It’s hard not to feel ungrateful as we play Potion Permit. It is a gorgeous and incredibly generous life-sim/Zelda-crossover, absolutely rammed with ideas, content and general stuff to do. It’s a cornucopia of gifts, and we should be thankful how much MassHive Media is offering here. Yet we can’t help feeling a bit distracted, checking the time occasionally. It’s a perfect example of a game where multitudes of activities don’t necessarily mean a kickass game.
In the town of Moonbury, the Mayor’s daughter has become deathly ill. He’d normally rely on his new-age healer (think Gwyneth Paltrow dressed up as Vincent Price), but that avenue is going nowhere. So he does the unthinkable and calls on the ‘Medical Association’: a guild who’s last medic managed to cause an environmental collapse in the Moonbury area. The Medical Association chooses you, a newbie chemist, to be their representative in the area, but you soon realise that your presence is resented by the vast majority of townsfolk. They don’t want you here.
It’s a cracking little set up. There’s a lot of backhistory to unpack there, as you wonder what happened with the previous envoy, and whether the Medical Association might have an unsavoury past. And it also means that the town is downright antagonistic to you. They don’t want you, which means that you’ve got a long way to go before you earn their trust. At the very least, it’s going to take a while for you to unlock, one by one, the various amenities in the town.
You’re given a rickety chemistry lab to start with, and a neighbouring sickbay where the ill start amassing. Your first stop is to heal the Mayor’s daughter, which takes you into the meadows nearby. Here, you kill creatures for their body parts, and hack, mine and scythe the natural resources for their produce too. With an inventory full of stuff, you head back to the laboratory and make potions at a cauldron.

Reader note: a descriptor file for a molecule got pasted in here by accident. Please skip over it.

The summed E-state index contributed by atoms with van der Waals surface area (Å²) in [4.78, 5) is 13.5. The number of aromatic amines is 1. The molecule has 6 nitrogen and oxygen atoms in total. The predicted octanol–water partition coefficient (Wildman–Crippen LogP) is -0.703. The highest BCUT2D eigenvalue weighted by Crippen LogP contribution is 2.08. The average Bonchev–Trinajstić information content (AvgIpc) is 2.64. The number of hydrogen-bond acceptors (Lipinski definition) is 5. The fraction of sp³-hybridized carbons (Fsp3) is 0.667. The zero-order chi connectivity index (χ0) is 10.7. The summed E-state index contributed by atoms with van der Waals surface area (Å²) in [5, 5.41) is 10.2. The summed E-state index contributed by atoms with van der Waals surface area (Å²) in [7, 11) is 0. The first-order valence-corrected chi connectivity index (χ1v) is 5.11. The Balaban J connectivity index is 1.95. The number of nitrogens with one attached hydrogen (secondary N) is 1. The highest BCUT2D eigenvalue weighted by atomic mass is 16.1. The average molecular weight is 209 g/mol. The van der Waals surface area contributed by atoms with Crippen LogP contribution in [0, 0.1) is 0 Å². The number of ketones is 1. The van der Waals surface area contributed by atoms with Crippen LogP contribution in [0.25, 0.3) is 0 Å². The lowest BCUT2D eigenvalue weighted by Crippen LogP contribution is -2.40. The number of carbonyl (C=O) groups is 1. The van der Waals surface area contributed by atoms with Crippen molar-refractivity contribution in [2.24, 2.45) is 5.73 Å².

The potion-making is a clever little twist on crafting, with each potion offering a frame, a grid of squares, that needs filling for the potion to be successful. Different potions have different ‘colours’ of resource that they will accept, which has you diving into your inventory. A resource has a different permutation of squares – some looking like Tetris blocks, others just one or two squares – and you have to slot them into the frame to construct, LEGO-like, your potion of choice.
With that done, you head to the sickbay, where first the Mayor’s daughter awaits, but soon others in the village start arriving too. Your job is to identify the source of the malady, perform a simple minigame – a Rock Band-style rhythm action game or a memory sequence, for example – and then apply the potion. Then they hop out of bed, offer you some experience and coins, and a moonstone, which you can gift to townsfolk to raise your standings with them.
These moonstones are your gateway to another sprawling system, as you slowly build up affection with each town member. Making them your friends unlocks benefits, not least some romantic options, and the town begins to open up to you. Quests unlock, noticeboards house requests for certain potions and resources, and – octopus like – Potion Permit’s tentacles start splaying out in multiple directions. There are professions for you to earn coins with; fishing spots to gather resources for your potions; and hotspots around Moonbury can be improved, not least your own laboratory.